Walt Disney's Former Home Reportedly Sells for $74 Million

walt disney carolwood estate exterior with pool
Courtesy of The Agency via ZillowAlong with a spectacular swimming pool, the home has a tennis court, putting green, custom movie room, and gym.
By Catherine Sherman

The Carolwood estate in Los Angeles' coveted Holmby Hills neighborhood has sold for $74 million, the Wall Street Journal reports. The home once owned by Walt Disney never hit the MLS. As an exclusive, off-market listing held by The Agency, the property was first advertised for $90 million in October 2012.

It marks the fourth most expensive home sale in the U.S. so far this year. The leader of the pack is a home in the Hamptonsreportedlybought by hedge fund manager Barry Rosenstein for $147 million in May. The Copper Beech estate in Greenwich, Connecticut, was a close second for $120 million and L.A.'s Fleur de Lys estate also made headlines for a $102 million sale before being rented out for $400,000 a month.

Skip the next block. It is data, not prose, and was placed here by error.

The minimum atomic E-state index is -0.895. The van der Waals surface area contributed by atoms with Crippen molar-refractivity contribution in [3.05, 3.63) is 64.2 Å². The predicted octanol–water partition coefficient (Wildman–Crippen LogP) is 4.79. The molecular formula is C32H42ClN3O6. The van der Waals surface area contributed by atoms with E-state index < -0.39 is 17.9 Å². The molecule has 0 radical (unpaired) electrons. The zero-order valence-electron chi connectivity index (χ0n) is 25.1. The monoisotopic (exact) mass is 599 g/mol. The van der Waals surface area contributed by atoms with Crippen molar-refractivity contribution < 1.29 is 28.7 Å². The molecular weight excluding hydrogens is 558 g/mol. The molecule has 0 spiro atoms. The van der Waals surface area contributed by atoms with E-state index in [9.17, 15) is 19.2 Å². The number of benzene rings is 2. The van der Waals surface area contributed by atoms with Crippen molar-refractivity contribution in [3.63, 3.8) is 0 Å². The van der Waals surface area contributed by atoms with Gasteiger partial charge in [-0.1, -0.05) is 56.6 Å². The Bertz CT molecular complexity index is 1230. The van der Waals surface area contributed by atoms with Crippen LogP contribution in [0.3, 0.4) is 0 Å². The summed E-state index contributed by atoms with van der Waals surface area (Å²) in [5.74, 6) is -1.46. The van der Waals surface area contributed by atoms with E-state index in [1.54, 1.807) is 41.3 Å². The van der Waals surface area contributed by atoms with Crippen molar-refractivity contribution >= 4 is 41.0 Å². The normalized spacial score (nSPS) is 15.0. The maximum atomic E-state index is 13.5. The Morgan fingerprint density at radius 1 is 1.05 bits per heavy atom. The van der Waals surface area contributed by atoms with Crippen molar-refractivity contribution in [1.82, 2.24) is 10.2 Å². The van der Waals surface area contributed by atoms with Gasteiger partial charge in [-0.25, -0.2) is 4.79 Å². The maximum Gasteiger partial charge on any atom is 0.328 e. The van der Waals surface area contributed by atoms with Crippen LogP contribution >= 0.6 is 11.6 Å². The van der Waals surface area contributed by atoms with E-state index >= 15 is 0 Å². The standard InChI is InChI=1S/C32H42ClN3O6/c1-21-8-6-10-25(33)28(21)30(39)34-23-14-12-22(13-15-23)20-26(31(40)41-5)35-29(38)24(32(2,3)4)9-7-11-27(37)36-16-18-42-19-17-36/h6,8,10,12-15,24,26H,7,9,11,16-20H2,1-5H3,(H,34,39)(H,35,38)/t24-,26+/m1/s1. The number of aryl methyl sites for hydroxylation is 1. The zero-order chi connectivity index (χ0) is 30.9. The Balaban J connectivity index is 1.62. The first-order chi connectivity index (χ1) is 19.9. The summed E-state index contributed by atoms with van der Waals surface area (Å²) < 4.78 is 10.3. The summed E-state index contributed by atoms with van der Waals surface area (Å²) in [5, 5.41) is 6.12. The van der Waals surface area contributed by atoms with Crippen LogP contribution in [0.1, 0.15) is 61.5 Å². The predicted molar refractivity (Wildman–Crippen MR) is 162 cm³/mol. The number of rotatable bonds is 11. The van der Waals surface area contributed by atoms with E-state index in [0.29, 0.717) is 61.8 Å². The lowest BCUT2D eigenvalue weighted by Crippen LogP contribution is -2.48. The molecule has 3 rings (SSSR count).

Carolwood is one of those properties that you quickly hear about in the luxury real estate market. Measuring 35,000 square feet, the home has eight bedrooms and -- this is not a typo -- 17 bathrooms. If the two-story oval foyer is any indication of the home's extravagance, it boasts plaster-veneered walls, crown molding and statuary and verde jade marble flooring, according to The Agency's listing description.

As pictured above, the home also features a spectacular swimming pool as well as a tennis court, putting green, custom movie room, gym and two safe rooms on a sprawling 4 acres.

Even for celebrity-central Beverly Hills, where the median home value is currently $2.564 million, the home was pricey -- even at $16 million less than asking price.

The name of the buyer hasn't been disclosed, though people familiar with the deal say it's someone outside the U.S., according to the Journal. The seller was investor Gabriel Brener, who co-owns the Houston Dynamo soccer club.

When Walt Disney lived here, he reportedly had a miniature steam train in a barn on the estate that led to his plans for Disneyland. After Disney and his wife, Lilly, died, the Walt Disney Foundation took possession of the property before selling it to Brener.

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